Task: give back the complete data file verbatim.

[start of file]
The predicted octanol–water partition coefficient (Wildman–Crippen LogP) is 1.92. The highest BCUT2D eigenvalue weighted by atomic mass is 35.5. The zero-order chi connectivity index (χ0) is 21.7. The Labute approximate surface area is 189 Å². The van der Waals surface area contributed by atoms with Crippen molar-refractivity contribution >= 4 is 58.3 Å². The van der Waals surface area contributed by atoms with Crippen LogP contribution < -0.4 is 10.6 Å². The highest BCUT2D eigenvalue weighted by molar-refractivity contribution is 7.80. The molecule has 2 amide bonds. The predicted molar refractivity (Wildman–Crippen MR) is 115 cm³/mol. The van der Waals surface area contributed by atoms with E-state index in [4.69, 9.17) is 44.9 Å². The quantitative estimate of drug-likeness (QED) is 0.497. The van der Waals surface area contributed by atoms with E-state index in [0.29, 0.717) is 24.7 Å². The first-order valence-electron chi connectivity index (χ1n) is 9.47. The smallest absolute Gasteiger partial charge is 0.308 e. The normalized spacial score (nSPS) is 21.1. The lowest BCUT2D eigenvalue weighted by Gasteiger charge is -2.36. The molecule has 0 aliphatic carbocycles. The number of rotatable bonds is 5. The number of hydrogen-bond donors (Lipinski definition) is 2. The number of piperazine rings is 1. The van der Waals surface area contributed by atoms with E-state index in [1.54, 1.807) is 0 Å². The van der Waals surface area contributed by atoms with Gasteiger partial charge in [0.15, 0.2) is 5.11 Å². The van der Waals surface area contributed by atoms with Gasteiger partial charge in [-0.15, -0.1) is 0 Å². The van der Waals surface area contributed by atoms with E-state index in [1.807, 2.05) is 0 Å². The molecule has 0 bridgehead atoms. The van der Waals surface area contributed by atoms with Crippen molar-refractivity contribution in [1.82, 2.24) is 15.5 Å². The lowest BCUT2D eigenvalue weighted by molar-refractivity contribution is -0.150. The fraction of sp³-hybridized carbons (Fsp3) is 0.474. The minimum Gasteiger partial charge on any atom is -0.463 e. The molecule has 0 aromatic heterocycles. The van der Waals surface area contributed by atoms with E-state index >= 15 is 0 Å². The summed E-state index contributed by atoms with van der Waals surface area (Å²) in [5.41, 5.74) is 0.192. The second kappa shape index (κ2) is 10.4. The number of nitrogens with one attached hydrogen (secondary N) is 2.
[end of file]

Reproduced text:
The predicted octanol–water partition coefficient (Wildman–Crippen LogP) is 1.92. The highest BCUT2D eigenvalue weighted by atomic mass is 35.5. The zero-order chi connectivity index (χ0) is 21.7. The Labute approximate surface area is 189 Å². The van der Waals surface area contributed by atoms with Crippen molar-refractivity contribution >= 4 is 58.3 Å². The van der Waals surface area contributed by atoms with Crippen LogP contribution < -0.4 is 10.6 Å². The highest BCUT2D eigenvalue weighted by molar-refractivity contribution is 7.80. The molecule has 2 amide bonds. The predicted molar refractivity (Wildman–Crippen MR) is 115 cm³/mol. The van der Waals surface area contributed by atoms with E-state index in [4.69, 9.17) is 44.9 Å². The quantitative estimate of drug-likeness (QED) is 0.497. The van der Waals surface area contributed by atoms with E-state index in [0.29, 0.717) is 24.7 Å². The first-order valence-electron chi connectivity index (χ1n) is 9.47. The smallest absolute Gasteiger partial charge is 0.308 e. The normalized spacial score (nSPS) is 21.1. The lowest BCUT2D eigenvalue weighted by Gasteiger charge is -2.36. The molecule has 0 aliphatic carbocycles. The number of rotatable bonds is 5. The number of hydrogen-bond donors (Lipinski definition) is 2. The number of piperazine rings is 1. The van der Waals surface area contributed by atoms with E-state index in [1.54, 1.807) is 0 Å². The van der Waals surface area contributed by atoms with Gasteiger partial charge in [0.15, 0.2) is 5.11 Å². The van der Waals surface area contributed by atoms with Gasteiger partial charge in [-0.15, -0.1) is 0 Å². The van der Waals surface area contributed by atoms with E-state index in [1.807, 2.05) is 0 Å². The molecule has 0 bridgehead atoms. The van der Waals surface area contributed by atoms with Crippen molar-refractivity contribution in [1.82, 2.24) is 15.5 Å². The lowest BCUT2D eigenvalue weighted by molar-refractivity contribution is -0.150. The fraction of sp³-hybridized carbons (Fsp3) is 0.474. The minimum Gasteiger partial charge on any atom is -0.463 e. The molecule has 0 aromatic heterocycles. The van der Waals surface area contributed by atoms with E-state index >= 15 is 0 Å². The summed E-state index contributed by atoms with van der Waals surface area (Å²) in [5.41, 5.74) is 0.192. The second kappa shape index (κ2) is 10.4. The number of nitrogens with one attached hydrogen (secondary N) is 2.